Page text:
(i) cigarette smoking

First Choice:
cessation support by specialist stop smoking services* and community pharmacies

combination nicotine replacement therapy (long-acting + short-acting)


Refer to product information for details

  • nicotine patch 10mg, 15mg, 25mg over 16 hours (Nicorette® Invisi); 7mg, 14mg, or 21mg over 24 hours (Nicotinell® TTS)
  • nicotine chewing gum 2mg, 4mg (Nicorette®)
  • nicotine lozenges 1.5mg, 4mg (Niquitin® minis), 2mg (Nicotinell®)
  • varenicline tablets, 500 micrograms, 1mg; initally 500micrograms once daily for 3 days, inreased to 500micrograms twice daily for 4 days, then 1mg twice daily for 11 weeks.
Prescribing Notes

General notes

  • Prescribing of NRT or varenicline should not commence until the patient has decided on a ‘quit date’. Initial prescriptions should be sufficient to last two weeks after this date. Further prescriptions should only be issued if the quit attempt is continued at review.
  • Symptom control of nicotine withdrawal in hospital in-patients is the only exception to a 'quit-day' being set.
  • NRT or varenicline must not be added to repeat prescribing systems.
  • Stopping smoking may result in slower metabolism and a consequent rise in blood levels of drug catalysed by CYP1A2 (and possibly CYP1A1). This is because the inhalation of induction agents such as polycyclic aromatic hydrocarbons has stopped. There are a few drugs for which this is clinically significant, e.g. warfarin, theophylline and clozapine.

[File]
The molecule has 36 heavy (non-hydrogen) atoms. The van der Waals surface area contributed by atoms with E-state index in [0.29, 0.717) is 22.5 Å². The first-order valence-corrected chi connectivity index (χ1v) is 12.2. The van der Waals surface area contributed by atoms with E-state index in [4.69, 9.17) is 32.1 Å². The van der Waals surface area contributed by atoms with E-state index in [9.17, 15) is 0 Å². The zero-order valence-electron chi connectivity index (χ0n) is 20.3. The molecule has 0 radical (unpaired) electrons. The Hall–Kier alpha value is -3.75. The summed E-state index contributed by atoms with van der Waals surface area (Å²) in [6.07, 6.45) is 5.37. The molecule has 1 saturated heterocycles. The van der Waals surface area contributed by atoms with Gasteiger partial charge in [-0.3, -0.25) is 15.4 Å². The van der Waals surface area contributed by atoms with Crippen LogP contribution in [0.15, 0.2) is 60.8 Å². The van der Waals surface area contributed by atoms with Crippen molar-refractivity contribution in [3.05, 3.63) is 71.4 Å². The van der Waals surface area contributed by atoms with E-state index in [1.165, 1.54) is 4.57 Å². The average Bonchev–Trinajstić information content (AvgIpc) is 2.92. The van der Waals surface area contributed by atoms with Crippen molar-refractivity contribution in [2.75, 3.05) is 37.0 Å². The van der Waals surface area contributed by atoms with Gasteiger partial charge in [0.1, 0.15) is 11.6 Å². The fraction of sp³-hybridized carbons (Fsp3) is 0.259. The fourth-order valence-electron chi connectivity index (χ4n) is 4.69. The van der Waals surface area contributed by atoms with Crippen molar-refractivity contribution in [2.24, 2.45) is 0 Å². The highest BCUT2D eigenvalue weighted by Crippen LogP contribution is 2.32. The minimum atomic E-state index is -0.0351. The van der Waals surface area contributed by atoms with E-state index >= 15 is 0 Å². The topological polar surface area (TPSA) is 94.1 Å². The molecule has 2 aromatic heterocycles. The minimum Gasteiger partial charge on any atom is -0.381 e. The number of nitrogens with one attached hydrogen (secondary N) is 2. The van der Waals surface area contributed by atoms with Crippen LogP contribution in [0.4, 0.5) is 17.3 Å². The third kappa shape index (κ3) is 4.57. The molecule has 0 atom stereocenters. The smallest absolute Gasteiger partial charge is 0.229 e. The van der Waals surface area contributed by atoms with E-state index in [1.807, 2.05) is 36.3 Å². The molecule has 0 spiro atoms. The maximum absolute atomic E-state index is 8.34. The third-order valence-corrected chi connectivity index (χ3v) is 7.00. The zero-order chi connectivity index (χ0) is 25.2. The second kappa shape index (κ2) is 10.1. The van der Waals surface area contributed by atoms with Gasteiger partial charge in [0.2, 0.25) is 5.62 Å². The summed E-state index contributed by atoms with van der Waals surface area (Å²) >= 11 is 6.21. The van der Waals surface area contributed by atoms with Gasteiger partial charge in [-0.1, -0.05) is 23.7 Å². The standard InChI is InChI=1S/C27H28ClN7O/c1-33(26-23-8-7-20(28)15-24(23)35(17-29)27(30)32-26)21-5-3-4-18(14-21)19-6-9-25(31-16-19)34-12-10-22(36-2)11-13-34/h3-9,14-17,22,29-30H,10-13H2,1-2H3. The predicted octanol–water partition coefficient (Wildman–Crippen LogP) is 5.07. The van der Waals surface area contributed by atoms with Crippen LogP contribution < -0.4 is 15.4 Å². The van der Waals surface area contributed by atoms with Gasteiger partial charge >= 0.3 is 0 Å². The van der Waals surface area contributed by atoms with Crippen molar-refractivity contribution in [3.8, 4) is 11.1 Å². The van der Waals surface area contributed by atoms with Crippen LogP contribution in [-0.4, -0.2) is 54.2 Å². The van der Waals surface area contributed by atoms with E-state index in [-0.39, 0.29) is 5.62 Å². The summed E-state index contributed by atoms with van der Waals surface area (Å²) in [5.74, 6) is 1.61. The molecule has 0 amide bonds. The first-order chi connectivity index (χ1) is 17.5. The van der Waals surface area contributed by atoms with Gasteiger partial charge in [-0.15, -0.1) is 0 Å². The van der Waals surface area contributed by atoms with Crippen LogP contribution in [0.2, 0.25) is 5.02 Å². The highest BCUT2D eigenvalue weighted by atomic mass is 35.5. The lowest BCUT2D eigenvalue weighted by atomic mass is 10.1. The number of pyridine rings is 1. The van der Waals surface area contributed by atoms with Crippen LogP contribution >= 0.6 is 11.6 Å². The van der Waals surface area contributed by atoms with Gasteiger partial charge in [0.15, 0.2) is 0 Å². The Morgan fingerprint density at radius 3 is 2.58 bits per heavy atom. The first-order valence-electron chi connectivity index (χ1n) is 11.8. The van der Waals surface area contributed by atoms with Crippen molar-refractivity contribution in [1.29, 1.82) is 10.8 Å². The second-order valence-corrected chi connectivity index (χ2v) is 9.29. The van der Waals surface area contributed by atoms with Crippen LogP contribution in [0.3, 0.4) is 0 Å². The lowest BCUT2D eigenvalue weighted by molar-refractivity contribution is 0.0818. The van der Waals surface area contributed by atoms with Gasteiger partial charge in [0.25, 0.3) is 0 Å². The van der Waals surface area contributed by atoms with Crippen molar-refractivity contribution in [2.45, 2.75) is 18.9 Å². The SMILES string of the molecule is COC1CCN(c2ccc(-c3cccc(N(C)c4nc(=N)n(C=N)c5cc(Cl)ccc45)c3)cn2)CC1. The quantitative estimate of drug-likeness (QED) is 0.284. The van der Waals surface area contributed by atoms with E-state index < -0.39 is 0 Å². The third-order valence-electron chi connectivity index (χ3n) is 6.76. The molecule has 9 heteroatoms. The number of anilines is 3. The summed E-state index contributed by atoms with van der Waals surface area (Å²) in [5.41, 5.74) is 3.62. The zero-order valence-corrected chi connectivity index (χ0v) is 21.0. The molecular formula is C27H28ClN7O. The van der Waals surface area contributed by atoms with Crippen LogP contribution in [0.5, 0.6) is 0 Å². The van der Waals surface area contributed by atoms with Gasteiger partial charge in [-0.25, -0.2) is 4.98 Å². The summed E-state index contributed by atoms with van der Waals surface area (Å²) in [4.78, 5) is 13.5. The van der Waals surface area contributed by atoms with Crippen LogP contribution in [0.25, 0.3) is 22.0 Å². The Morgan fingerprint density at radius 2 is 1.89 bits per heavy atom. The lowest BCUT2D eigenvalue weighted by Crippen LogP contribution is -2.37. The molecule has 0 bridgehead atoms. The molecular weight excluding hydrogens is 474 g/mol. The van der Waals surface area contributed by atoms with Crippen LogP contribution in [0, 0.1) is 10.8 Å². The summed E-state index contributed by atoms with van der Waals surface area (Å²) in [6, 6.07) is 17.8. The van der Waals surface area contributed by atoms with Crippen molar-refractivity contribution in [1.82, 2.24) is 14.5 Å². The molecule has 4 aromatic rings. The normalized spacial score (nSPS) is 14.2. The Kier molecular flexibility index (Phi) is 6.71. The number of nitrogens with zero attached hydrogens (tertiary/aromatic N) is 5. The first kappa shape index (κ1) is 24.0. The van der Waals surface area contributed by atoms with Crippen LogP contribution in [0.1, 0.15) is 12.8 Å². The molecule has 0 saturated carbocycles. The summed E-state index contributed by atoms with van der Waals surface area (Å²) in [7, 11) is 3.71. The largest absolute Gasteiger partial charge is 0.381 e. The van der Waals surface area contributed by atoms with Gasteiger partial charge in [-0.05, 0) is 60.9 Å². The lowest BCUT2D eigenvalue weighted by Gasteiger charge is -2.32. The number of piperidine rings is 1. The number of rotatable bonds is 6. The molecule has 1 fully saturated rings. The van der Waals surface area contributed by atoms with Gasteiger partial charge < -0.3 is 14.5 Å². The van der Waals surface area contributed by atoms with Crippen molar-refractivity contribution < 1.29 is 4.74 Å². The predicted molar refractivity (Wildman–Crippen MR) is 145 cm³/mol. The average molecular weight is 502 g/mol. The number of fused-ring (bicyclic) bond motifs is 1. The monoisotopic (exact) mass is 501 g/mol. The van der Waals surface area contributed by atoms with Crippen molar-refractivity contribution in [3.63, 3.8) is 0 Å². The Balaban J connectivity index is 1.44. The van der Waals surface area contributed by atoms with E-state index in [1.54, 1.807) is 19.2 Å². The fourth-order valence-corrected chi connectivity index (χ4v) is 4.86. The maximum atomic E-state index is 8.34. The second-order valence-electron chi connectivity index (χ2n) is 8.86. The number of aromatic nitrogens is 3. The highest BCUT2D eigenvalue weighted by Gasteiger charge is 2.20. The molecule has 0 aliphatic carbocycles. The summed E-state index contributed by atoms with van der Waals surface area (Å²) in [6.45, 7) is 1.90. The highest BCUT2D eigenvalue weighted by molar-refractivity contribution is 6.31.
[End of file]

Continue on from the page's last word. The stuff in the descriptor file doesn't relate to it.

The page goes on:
• Nicotine releases catecholamines which can affect carbohydrate metabolism.  Smokers with diabetes should be advised to monitor the blood sugar levels more closely than usual when attempting to quit smoking (with or without treatment).

Nicotine Replacement Therapy (NRT)

  • NRT may be prescribed to adolescents (12-18years), these patients should be referred to a specialist stop smoking service for young people for provision of suitable support.
  • For use of NRT in pregnancy, please refer to specialist stop smoking service.
  • The aim of NRT is to reduce usage over 12 weeks as per product information.  If patients require support beyond 12 weeks they should be referred to specialist stop smoking services for further support and advice.
  • Moderate to severe hepatic impairment and/or severe renal impairment decreases the clearance of nicotine or its metabolites and NRT should be used with caution.
  • Nicotine inhalator may be a useful option for patients within a hospital setting.


  • Prescribers should be aware of the cautions and side-effect profile of varenicline both during treatment and on treatment cessation.
  • The efficacy and safety of varenicline in patients with significant co-morbidity is unclear. It should be prescribed for a maximum of 12 weeks only.
  • Varenicline should not be used in patients under 18 years old, or in those that are pregnant or breastfeeding, women planning a pregnancy or those who are in end stage renal disease.
  • Patients prescribed varenicline should be advised of the MHRA/CHM advice regarding suicidal behaviour. Those with a history of psychiatric illness should be monitored closely as varenicline may exacerbate underlying illness, including depression.
  • All patients should be advised to discontinue treatment and seek prompt medical advice if they develop agitation, depression or suicidal thoughts.
  • Abnormal semen and sexual dysfunction have been reported with varenicline (uncommon).  However no hazard for human fertility is evident when taking varenicline.  As such there is no advice regarding the need to stop varenicline prior to conception.  It should be borne in mind that smoking is known to have a detrimental effect on male fertility, causing sexual impotence, decreased sperm counts and increased proportions of abnormal sperm.